Gov. Youngkin vows to protect Supreme Court justices following Dobbs ruling

by Summer Lane

Photo: Alamy

Gov. Glenn Youngkin, R-Va., vowed on Friday to protect the Supreme Court justices following the decision in Dobbs v. Jackson Women’s Health Organization, which swiftly overturned the 1973 ruling of Roe v. Wade and its reaffirmation in Planned Parenthood v. Casey in 1992.

“Today’s ruling is a landmark decision for our country,” Youngkin said in an official statement. “While I understand that people across the nation have strong beliefs about this ruling, Virginians must always respect the rule of law and I appeal to their civility on this historic day. Our administration is committed to protecting individuals’ constitutional rights and ensuring Virginians are safe.”

Gov. Youngkin added, “I am in regular contact with the Supreme Court Justices and my administration is in coordination with our mayors, and local and state police to ensure we are ready to take appropriate action if need be. Virginia will not stand for lawlessness or violence.”

According to a report from Just the News, a handful of the Supreme Court justices reside in homes in northern Virginia.

The U.S. Supreme Court’s (SCOTUS) decision on Friday effectively returned the issue of abortion to the states. In response, a slate of conservative states in the Union were prepared to immediately ban abortion following the anticipated SCOTUS decision.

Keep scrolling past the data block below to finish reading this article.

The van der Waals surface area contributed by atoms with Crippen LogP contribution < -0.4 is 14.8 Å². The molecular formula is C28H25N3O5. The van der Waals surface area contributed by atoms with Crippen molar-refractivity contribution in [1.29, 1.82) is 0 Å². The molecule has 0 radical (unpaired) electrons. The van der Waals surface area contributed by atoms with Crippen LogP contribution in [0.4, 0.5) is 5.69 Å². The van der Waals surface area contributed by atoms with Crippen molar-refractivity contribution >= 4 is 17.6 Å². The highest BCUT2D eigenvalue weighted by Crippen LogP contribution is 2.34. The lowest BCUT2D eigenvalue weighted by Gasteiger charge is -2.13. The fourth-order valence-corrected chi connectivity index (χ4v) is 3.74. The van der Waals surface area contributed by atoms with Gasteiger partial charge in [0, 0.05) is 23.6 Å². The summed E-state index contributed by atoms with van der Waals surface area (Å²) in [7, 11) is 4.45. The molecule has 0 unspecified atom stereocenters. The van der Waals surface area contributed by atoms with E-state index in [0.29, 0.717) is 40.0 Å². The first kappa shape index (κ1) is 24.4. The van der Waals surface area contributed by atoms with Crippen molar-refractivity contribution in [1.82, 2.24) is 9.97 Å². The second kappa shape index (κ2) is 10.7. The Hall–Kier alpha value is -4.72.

RSBN previously reported that at least 13 states, including Texas, Tennessee, and South Dakota, implemented “trigger bans” that will go into effect as soon as possible.

Following the historic decision, pro-abortion supporters protested across the nation. On Friday night, abortion supporters attempted to breach the Arizona State Capitol building, prompting DPS to use teargas to clear the area.

The U.S. Supreme Court justices have been under threat of violence since a draft opinion of their decision in Dobbs v. Jackson was leaked in early May. In fact, a 26-year-old man was indicted in June for attempting to murder Justice Brett Kavanaugh preceding the court’s ruling.

The justices’ homes have also been a target for pro-abortion advocates, who have relentlessly staged protests and demonstrations in the neighborhoods of their private residences.

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